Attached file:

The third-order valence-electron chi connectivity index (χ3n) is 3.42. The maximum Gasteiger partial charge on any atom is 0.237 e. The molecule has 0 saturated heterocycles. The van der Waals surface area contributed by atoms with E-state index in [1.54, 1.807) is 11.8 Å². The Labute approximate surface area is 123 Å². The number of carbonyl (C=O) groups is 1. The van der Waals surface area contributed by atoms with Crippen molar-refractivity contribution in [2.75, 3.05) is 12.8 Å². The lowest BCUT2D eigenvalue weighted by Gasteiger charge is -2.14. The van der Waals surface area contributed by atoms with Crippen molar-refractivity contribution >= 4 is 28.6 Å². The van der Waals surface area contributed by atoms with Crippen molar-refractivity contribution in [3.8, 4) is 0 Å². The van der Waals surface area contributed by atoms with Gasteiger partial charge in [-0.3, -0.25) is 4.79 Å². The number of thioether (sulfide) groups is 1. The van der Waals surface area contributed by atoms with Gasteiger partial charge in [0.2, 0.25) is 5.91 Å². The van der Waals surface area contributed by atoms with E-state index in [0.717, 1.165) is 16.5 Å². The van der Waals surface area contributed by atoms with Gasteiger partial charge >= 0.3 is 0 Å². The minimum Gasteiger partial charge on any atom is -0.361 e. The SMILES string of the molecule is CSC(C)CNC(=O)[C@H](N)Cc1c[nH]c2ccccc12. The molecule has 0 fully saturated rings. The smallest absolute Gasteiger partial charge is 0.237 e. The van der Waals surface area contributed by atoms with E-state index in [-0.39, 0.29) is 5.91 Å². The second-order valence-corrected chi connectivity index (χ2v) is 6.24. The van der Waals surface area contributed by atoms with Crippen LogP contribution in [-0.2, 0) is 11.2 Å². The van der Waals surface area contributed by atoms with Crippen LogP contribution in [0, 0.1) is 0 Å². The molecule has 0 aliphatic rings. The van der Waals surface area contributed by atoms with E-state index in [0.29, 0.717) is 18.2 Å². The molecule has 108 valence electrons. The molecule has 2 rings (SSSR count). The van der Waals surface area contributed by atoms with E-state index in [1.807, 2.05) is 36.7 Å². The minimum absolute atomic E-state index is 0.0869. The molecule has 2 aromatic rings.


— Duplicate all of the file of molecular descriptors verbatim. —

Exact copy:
The third-order valence-electron chi connectivity index (χ3n) is 3.42. The maximum Gasteiger partial charge on any atom is 0.237 e. The molecule has 0 saturated heterocycles. The van der Waals surface area contributed by atoms with E-state index in [1.54, 1.807) is 11.8 Å². The Labute approximate surface area is 123 Å². The number of carbonyl (C=O) groups is 1. The van der Waals surface area contributed by atoms with Crippen molar-refractivity contribution in [2.75, 3.05) is 12.8 Å². The lowest BCUT2D eigenvalue weighted by Gasteiger charge is -2.14. The van der Waals surface area contributed by atoms with Crippen molar-refractivity contribution >= 4 is 28.6 Å². The van der Waals surface area contributed by atoms with Crippen molar-refractivity contribution in [3.8, 4) is 0 Å². The van der Waals surface area contributed by atoms with Gasteiger partial charge in [-0.3, -0.25) is 4.79 Å². The number of thioether (sulfide) groups is 1. The van der Waals surface area contributed by atoms with Gasteiger partial charge in [0.2, 0.25) is 5.91 Å². The van der Waals surface area contributed by atoms with E-state index in [0.717, 1.165) is 16.5 Å². The van der Waals surface area contributed by atoms with Gasteiger partial charge >= 0.3 is 0 Å². The minimum Gasteiger partial charge on any atom is -0.361 e. The SMILES string of the molecule is CSC(C)CNC(=O)[C@H](N)Cc1c[nH]c2ccccc12. The molecule has 0 fully saturated rings. The smallest absolute Gasteiger partial charge is 0.237 e. The van der Waals surface area contributed by atoms with E-state index in [-0.39, 0.29) is 5.91 Å². The second-order valence-corrected chi connectivity index (χ2v) is 6.24. The van der Waals surface area contributed by atoms with Crippen LogP contribution in [-0.2, 0) is 11.2 Å². The van der Waals surface area contributed by atoms with Crippen LogP contribution in [0, 0.1) is 0 Å². The molecule has 0 aliphatic rings. The van der Waals surface area contributed by atoms with E-state index in [0.29, 0.717) is 18.2 Å². The molecule has 108 valence electrons. The molecule has 2 rings (SSSR count). The van der Waals surface area contributed by atoms with E-state index in [1.807, 2.05) is 36.7 Å². The minimum absolute atomic E-state index is 0.0869. The molecule has 2 aromatic rings.